How do automatic gas-pump nozzles know when to shut off?

gas tanks, gasoline
Dear Tom and Ray:

How do automatic gas-pump nozzles know when the car's gas tank is almost full, and therefore when to shut off? This question has bothered me since I was 16 and gas was two bits a gallon -- neither of which is true anymore. -- Ross

RAY: Great question, Ross. The nozzle uses a simple mechanism that's been around for decades.

TOM: Basically, there's a little hole near the end of the nozzle. You can look for it the next time you fill up. And attached to that hole is a tube that's connected to the handle.

RAY: When gasoline is flowing freely (i.e., when the tank is not full), the moving liquid creates a vacuum as it pours into the tank, and air gets sucked freely through that tube. But as the tank gets full, the vacuum is reduced.

TOM: And there's a mechanical, vacuum-activated switch in the handle that -- get this -- senses when the vacuum reaches a critical low point and then switches off the gas flow.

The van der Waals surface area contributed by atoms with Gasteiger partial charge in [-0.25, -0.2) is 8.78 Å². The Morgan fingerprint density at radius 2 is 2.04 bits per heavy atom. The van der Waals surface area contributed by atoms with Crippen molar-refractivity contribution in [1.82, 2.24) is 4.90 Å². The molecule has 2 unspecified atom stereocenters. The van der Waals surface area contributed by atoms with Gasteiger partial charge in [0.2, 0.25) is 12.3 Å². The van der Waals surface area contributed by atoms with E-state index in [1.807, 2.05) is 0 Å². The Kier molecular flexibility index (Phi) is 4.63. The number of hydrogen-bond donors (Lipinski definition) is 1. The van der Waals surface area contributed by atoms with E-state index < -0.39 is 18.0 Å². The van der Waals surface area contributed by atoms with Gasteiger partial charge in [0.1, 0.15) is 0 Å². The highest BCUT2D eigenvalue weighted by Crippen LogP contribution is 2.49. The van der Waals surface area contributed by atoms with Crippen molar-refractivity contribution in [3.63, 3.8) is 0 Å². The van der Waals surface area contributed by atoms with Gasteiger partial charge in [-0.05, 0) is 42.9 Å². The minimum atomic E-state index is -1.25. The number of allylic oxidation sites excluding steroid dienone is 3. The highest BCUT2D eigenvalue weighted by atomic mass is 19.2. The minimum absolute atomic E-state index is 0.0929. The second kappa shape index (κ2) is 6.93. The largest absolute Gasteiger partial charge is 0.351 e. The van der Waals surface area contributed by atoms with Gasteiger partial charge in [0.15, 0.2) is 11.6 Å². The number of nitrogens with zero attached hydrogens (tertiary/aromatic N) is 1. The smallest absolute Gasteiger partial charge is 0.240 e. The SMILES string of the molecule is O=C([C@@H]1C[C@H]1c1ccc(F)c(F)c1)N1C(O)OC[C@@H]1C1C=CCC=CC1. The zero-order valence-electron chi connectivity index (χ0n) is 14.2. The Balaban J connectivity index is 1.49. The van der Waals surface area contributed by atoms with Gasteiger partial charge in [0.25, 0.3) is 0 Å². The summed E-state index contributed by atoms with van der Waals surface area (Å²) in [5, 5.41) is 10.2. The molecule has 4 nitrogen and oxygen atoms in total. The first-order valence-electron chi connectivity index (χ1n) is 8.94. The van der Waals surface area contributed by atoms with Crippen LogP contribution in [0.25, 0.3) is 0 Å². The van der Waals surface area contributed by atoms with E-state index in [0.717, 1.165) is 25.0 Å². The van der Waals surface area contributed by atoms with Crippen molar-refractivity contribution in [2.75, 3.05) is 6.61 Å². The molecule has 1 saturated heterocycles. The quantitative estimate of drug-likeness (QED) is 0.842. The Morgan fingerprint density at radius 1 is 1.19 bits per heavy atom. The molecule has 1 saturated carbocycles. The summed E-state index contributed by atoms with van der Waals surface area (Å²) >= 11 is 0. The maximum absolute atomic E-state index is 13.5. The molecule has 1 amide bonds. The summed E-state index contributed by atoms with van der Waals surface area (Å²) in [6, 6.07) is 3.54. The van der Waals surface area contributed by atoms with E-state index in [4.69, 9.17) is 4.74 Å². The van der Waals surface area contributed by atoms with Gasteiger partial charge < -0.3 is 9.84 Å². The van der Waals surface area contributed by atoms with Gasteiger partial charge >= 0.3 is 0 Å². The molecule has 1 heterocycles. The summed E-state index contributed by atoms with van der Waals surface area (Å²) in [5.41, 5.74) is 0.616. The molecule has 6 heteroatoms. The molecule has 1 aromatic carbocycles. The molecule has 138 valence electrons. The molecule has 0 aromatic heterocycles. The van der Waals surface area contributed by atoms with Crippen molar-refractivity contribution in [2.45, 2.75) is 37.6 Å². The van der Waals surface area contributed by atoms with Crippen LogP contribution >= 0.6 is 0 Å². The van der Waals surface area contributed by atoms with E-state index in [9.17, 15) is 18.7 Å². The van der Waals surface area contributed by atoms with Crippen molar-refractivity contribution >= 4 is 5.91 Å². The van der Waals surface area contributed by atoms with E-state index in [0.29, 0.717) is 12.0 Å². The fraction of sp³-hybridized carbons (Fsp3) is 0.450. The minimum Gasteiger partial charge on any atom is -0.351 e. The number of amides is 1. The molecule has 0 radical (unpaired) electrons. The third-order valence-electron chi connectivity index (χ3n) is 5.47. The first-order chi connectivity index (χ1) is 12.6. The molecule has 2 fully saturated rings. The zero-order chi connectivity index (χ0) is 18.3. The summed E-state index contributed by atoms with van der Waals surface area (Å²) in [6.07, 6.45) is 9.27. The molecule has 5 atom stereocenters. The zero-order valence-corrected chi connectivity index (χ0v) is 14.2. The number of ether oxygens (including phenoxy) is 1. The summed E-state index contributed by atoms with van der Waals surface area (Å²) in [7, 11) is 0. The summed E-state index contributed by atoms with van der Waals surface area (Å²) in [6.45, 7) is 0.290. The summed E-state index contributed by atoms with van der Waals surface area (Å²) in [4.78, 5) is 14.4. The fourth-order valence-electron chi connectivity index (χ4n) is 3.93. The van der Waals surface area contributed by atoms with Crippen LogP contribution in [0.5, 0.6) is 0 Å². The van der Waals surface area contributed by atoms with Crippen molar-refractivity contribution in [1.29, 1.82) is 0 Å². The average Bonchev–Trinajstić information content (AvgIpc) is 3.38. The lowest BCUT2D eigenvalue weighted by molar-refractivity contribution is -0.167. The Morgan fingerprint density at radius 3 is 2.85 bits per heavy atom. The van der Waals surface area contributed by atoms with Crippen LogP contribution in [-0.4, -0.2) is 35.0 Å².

RAY: This system is far superior to the previous method used to determine when the tank was full. My brother remembers using that system.

TOM: Yeah, when you felt the gasoline trickle down your pant leg into your shoes, you knew it was just past time to stop squeezing the handle.
Tags (Browse All)
gas tanks, gasoline

You must be logged in to leave a comment. Login / Signup
Support for Car Talk is provided by:

Donate Your Car,
Support Your NPR Station

...and get a tax break!

Get Started

Find a Mechanic

Promo tile

Rocket Fuel